It’s always freaked me out.

    • Hmm. That would mean there are stories you are not telling then?

      It’s a legitimate fear. Like I said, do we make it happen or are we describing what has already happened?

      But think how terrible it would be for those character to never have their stories told.

      When I am building a world, and populating it, and figuring out the course of history and plot, I hate it when I suddenly “figure out” that a character is going to die. I hesitate to describe it as the way a mother would feel about giving birth to a child in order to give it up for live sacrifice.

      Incidentally, a fan of mine saw the article (I have no idea how) and just emailed me that I had ruined a particular ongoing storyline on my site, by spoiling a couple plot points.

  4. whatsthatsound says:

    I can pretty much go all the way with you on this. Your characters ARE real, certainly to the degree that you have cultivated very real relationships with them and concerns about them. And who is to say that it doesn’t go further? Nobody really knows where a thought begins and where it ends. A thought I have now may have been thought two seconds ago by somebody in Greece, or even on another planet, before making its way to me. All chemistry is “recycled”, after all, why not thoughts. So it could be very possible that as you work out solutions to real problems in your fiction, even people who don’t read them will have that idea seeded into their own consciousness, and that may help the solution to actually manifest in this (perhaps not so real) reality.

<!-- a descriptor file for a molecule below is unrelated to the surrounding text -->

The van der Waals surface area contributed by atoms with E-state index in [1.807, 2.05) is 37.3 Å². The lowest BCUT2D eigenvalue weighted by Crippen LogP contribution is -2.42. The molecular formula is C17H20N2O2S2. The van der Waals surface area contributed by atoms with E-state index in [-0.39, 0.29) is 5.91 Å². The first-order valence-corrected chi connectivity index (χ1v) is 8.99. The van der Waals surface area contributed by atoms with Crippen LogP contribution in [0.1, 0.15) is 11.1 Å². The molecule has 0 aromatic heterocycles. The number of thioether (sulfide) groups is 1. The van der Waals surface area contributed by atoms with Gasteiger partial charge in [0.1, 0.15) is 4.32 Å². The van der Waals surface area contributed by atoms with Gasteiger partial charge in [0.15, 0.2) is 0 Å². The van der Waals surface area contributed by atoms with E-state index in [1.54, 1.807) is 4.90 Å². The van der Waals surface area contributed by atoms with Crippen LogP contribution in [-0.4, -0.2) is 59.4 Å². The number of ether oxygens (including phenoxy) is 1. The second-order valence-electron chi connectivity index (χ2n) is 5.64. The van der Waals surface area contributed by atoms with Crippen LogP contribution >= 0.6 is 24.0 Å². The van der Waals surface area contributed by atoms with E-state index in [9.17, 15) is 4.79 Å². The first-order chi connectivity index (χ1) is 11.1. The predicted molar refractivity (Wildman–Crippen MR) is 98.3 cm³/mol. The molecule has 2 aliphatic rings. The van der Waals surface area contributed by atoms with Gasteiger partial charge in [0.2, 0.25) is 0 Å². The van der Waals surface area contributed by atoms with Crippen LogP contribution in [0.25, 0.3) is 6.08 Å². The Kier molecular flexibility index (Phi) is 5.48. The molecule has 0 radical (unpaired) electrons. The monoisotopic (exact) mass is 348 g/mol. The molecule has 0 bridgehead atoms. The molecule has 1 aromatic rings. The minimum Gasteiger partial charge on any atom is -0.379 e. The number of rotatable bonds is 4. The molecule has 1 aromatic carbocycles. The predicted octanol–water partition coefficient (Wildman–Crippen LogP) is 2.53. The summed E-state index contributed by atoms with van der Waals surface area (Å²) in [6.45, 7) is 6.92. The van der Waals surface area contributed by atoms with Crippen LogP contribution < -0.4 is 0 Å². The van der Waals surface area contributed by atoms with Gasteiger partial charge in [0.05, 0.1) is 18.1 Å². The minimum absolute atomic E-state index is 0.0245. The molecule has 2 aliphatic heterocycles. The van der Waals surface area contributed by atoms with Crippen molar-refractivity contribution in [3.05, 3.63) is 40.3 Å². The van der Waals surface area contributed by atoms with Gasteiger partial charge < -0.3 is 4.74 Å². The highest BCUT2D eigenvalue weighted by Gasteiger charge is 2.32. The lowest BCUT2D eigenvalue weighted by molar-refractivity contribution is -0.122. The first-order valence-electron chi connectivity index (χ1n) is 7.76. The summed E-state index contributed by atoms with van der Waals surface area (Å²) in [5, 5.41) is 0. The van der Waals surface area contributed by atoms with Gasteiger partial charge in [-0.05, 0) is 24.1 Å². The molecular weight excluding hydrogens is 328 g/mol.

5. ParadisePlacebo74 says:

    I have yet to find a genre that allows a writer to explore the nature of humanity better than science fiction, and it’s by far my favorite. I don’t read as often as I should, and I don’t read as fast as many do (I subvocalize with full context — it allows for excellent comprehension, but it takes a long time), but I really get into the books that I do read. Anyone who thinks that sci-fi is “easier” to write than other genres simply isn’t making an effort to conceptualize the process. The writer may not have to stick to “reality” to start things off, but that just means they must create a new one, from scratch — brick by brick. I don’t envy peforming such a daunting task. Then they must introduce characters into that “homemade” reality that the reader can identify with (and often some they can’t), and create a series of events that makes those characters come to life — all of it being juggled within that individual writer’s mind. I think that anyone who refers to science fiction as “simple” is really just labeling themselves.